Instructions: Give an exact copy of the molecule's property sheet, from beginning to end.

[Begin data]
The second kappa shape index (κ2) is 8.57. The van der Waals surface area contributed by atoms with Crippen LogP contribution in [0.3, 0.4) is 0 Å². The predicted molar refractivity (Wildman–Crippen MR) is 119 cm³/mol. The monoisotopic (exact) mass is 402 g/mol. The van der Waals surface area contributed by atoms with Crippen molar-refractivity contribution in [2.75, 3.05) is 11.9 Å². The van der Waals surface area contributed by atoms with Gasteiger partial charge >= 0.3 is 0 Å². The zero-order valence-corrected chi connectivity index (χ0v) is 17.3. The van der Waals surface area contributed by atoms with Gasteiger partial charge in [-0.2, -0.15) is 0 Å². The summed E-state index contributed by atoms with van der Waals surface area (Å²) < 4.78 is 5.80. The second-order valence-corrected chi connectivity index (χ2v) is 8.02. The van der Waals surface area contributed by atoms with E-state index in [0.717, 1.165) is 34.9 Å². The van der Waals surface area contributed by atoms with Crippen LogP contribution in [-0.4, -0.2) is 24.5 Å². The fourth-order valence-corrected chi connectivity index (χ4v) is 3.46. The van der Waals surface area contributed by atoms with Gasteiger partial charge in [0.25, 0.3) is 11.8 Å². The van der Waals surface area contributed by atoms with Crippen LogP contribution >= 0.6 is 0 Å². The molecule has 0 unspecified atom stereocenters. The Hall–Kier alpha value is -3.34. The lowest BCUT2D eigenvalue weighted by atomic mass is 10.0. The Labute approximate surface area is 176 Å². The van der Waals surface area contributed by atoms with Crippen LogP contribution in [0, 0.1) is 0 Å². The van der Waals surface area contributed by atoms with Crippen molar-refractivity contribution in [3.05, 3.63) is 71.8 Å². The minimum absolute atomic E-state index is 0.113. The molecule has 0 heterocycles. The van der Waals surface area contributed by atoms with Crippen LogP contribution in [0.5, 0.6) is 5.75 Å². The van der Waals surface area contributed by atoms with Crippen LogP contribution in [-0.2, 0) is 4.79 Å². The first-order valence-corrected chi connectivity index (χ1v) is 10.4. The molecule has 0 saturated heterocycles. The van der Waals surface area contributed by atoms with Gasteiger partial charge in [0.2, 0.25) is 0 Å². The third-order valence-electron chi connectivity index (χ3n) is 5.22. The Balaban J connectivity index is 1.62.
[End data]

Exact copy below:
The second kappa shape index (κ2) is 8.57. The van der Waals surface area contributed by atoms with Crippen LogP contribution in [0.3, 0.4) is 0 Å². The predicted molar refractivity (Wildman–Crippen MR) is 119 cm³/mol. The monoisotopic (exact) mass is 402 g/mol. The van der Waals surface area contributed by atoms with Crippen molar-refractivity contribution in [2.75, 3.05) is 11.9 Å². The van der Waals surface area contributed by atoms with Gasteiger partial charge >= 0.3 is 0 Å². The zero-order valence-corrected chi connectivity index (χ0v) is 17.3. The van der Waals surface area contributed by atoms with Gasteiger partial charge in [-0.2, -0.15) is 0 Å². The summed E-state index contributed by atoms with van der Waals surface area (Å²) < 4.78 is 5.80. The second-order valence-corrected chi connectivity index (χ2v) is 8.02. The van der Waals surface area contributed by atoms with E-state index in [0.717, 1.165) is 34.9 Å². The van der Waals surface area contributed by atoms with Crippen LogP contribution in [-0.4, -0.2) is 24.5 Å². The fourth-order valence-corrected chi connectivity index (χ4v) is 3.46. The van der Waals surface area contributed by atoms with Gasteiger partial charge in [0.25, 0.3) is 11.8 Å². The van der Waals surface area contributed by atoms with Crippen LogP contribution >= 0.6 is 0 Å². The molecule has 0 unspecified atom stereocenters. The Hall–Kier alpha value is -3.34. The lowest BCUT2D eigenvalue weighted by atomic mass is 10.0. The Labute approximate surface area is 176 Å². The van der Waals surface area contributed by atoms with Crippen LogP contribution in [0, 0.1) is 0 Å². The van der Waals surface area contributed by atoms with Crippen molar-refractivity contribution in [3.05, 3.63) is 71.8 Å². The minimum absolute atomic E-state index is 0.113. The molecule has 0 heterocycles. The van der Waals surface area contributed by atoms with Crippen LogP contribution in [0.5, 0.6) is 5.75 Å². The van der Waals surface area contributed by atoms with Crippen LogP contribution in [-0.2, 0) is 4.79 Å². The first-order valence-corrected chi connectivity index (χ1v) is 10.4. The molecule has 0 saturated heterocycles. The van der Waals surface area contributed by atoms with Gasteiger partial charge in [0.2, 0.25) is 0 Å². The third-order valence-electron chi connectivity index (χ3n) is 5.22. The Balaban J connectivity index is 1.62.